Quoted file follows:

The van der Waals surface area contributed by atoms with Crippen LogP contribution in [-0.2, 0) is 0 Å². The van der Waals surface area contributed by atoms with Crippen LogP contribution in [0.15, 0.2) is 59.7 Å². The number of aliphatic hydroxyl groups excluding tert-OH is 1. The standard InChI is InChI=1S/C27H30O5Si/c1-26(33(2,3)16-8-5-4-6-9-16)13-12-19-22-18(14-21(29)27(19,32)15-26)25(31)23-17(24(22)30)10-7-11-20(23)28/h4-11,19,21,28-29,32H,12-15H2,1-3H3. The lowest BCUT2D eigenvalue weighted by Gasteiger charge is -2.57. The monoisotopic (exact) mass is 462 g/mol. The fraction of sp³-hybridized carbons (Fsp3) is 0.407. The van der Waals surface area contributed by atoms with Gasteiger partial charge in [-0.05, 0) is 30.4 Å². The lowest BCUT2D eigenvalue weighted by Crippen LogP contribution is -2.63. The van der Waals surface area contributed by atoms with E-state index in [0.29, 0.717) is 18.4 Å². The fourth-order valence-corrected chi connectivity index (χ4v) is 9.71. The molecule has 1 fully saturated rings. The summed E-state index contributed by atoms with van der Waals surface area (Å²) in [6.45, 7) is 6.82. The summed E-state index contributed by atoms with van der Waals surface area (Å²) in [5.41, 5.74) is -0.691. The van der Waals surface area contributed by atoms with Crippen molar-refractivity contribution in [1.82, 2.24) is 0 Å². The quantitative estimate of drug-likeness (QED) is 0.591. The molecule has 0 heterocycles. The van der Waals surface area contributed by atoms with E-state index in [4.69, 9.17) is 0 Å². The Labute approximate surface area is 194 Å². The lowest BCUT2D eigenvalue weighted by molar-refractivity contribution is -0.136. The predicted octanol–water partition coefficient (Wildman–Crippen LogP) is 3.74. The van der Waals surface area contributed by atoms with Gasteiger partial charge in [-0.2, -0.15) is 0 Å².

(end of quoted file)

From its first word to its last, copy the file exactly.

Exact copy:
The van der Waals surface area contributed by atoms with Crippen LogP contribution in [-0.2, 0) is 0 Å². The van der Waals surface area contributed by atoms with Crippen LogP contribution in [0.15, 0.2) is 59.7 Å². The number of aliphatic hydroxyl groups excluding tert-OH is 1. The standard InChI is InChI=1S/C27H30O5Si/c1-26(33(2,3)16-8-5-4-6-9-16)13-12-19-22-18(14-21(29)27(19,32)15-26)25(31)23-17(24(22)30)10-7-11-20(23)28/h4-11,19,21,28-29,32H,12-15H2,1-3H3. The lowest BCUT2D eigenvalue weighted by Gasteiger charge is -2.57. The monoisotopic (exact) mass is 462 g/mol. The fraction of sp³-hybridized carbons (Fsp3) is 0.407. The van der Waals surface area contributed by atoms with Gasteiger partial charge in [-0.05, 0) is 30.4 Å². The lowest BCUT2D eigenvalue weighted by Crippen LogP contribution is -2.63. The van der Waals surface area contributed by atoms with E-state index in [0.29, 0.717) is 18.4 Å². The fourth-order valence-corrected chi connectivity index (χ4v) is 9.71. The molecule has 1 fully saturated rings. The summed E-state index contributed by atoms with van der Waals surface area (Å²) in [6.45, 7) is 6.82. The summed E-state index contributed by atoms with van der Waals surface area (Å²) in [5.41, 5.74) is -0.691. The van der Waals surface area contributed by atoms with Crippen molar-refractivity contribution in [1.82, 2.24) is 0 Å². The quantitative estimate of drug-likeness (QED) is 0.591. The molecule has 0 heterocycles. The van der Waals surface area contributed by atoms with E-state index in [4.69, 9.17) is 0 Å². The Labute approximate surface area is 194 Å². The lowest BCUT2D eigenvalue weighted by molar-refractivity contribution is -0.136. The predicted octanol–water partition coefficient (Wildman–Crippen LogP) is 3.74. The van der Waals surface area contributed by atoms with Gasteiger partial charge in [-0.2, -0.15) is 0 Å².